This is a definite possibility, but I don't think it can happen as long as Microsoft is #1. The entire reason the Liberty Alliance exists is that many competing businesses didn't want Pas
    • by MSBob (307239) on Monday April 28, 2003 @08:55AM (#5824024)
      Why does this textbook babble get moderated as "Insightful"? You've just told them what every fucking web job board out there keeps telling people. Improve your skills... blah, blah... take a lower paying job blah, blah... be proactive blah, blah..

      Guess what moron, 100% of those unemployed already do that. And they stand no fucking chance in hell, let me tell you.

      Here's the key to job hunting: "networking"... And not the type involving NICs. My wife couldn't find a job as an accountant for over a year. Until I winced to an influential friend of ours. He made a few calls and the next week the phone started ringing.

      The moral of this is: Rather than learn the next pile of buzzwords, you stand a better chance of getting employed if you play lots of golf. I'm not being nasty just telling you that as a friend.

    • Irrelevant. It's not just tech jobs that are hard to find, it's ALL jobs. People are fighting over retail jobs at this point. A 40k job working with Windows would be heaven; but even those jobs are insanely hard to find. And every opening will result in HUNDREDS of applications.
      • Yeah, no doubt.

        My city has two pages of unemployment section and only 3 or 4 actual jobs, with the rest being those pyramid schemes where you pay them $75 for the job and then you can sell other people jobs for $75 each.

        My unemployment ran out this morning, so unless I can get an extension I'm going to be amongst the hundreds of applicants for a $6 / hr job at a fast food place.

        Sure glad I got those two BS degrees while the economy was so good instead of working.
    • You will need to be proactive.

      Being proactive in a passive way sometimes works well. Just by posting my resume to Monster.com and making it searchable landed me an interview or two.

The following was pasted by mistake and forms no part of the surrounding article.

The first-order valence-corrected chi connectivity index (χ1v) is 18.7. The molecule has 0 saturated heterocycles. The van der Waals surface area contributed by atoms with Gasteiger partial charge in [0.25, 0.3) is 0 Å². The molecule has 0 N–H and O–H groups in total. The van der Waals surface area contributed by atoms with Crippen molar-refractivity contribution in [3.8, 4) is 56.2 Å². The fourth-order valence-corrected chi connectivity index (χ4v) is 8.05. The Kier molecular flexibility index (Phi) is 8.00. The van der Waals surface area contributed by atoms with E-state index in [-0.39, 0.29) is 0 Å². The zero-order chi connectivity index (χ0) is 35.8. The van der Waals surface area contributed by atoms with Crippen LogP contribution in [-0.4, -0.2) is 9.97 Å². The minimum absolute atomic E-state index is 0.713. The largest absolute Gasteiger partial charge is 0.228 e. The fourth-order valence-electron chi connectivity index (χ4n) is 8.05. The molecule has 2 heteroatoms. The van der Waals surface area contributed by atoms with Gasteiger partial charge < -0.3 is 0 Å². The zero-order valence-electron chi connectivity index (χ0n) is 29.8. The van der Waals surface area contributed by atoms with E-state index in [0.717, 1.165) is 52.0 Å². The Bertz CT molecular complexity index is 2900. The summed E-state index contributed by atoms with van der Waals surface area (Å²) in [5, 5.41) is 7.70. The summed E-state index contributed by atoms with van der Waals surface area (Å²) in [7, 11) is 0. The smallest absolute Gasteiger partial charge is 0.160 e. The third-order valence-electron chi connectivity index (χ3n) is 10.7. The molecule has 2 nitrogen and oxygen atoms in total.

There are lots of openings that aren't posted but are put into the hands of recruiters/head-hunters who then do keyword searches on the WWW. I'd bet some companies prefer to do this, because actually posting a job would create a useless deluge of "will work for food" resumes.
  • There are lies (Score:2, Insightful)

    by MacroRex (548024)
    and there are damn lies, and then there are statistics. Anything this generic should be taken only as a mildly interesting curiosity and nothing more.

    "I'm a IT guy and have been unemployed 7 months now, so I should find work in only 3 months.". How stupid is that? Everyone is a special case, and in the Real World(tm) employment situations depend on numerous big factors which have absolutely no effect on the statistics on that page. Local employment situation, work experience and references, charisma, per
  • by not-quite-rite (232445) on Monday April 28, 2003 @07:47AM (#5823729) Homepage Journal
    I personally would like to know when i will next get sex.

    I was hoping to use to statistics coupled with the data gleaned from slashdot....

    oh.

    silly me

  • JobStats.co.uk (Score:5, Informative)

    by benjiboo (640195) on Monday April 28, 2003 @07:55AM (#5823757)
    Hope this is relevant. JobStats.co.uk [jobstats.co.uk] is an interesting compilation of stats about the UK job market, e.g. average earnings by skill, region etc.
  • <Rusty Voice> I remember in my day when a boy could get a job at 12 and retire with the same job at 65. None of this new fangled Screens tell people how long they will be unemployed...</Rusty Voice>
  • Whilst i am waiting for the page to open (and by the looks of things it has been slashdotted into oblivion) it struck me that an unemployed person is a lot likelier to make up a page like this than someone with a job :)
  • Do it yourself (Score:4, Insightful)

    by Anonymous Coward on Monday April 28, 2003 @08:36AM (#5823913)
    Never mind waiting for someone to "give" you a job.
    If you want something to do, start doing it.

    Instead of selling a lot of your time away to big corporations (unless you really want to, of course) and such, start your own little company. It's not that hard.

    The most important thing is that you do something that you want to do and that gives you satisfaction. Don't wait for someone else to "employ" you. Take control of you own life. In the end, that's what counts for most of us.
    And it's usually more fun.

    (Oh, btw. don't buy into pyramid-schemes, Get Rich Quick-stuff or MLM. If it sounds too good to be true, it probably is.)
  • Network. (Score:5, Insightful)

    by Alioth (221270) <no@spam> on Monday April 28, 2003 @09:30AM (#5824197) Journal
    Lots of tech people are long-term unemployed. But some are obviously succeeding.

    When times are tough you have to (and I hate this phrase) "re-invent yourself". During the boom it was sufficient to be a surly technology prima-donna with the social skills of Spock in Star Trek: The Motion Picture.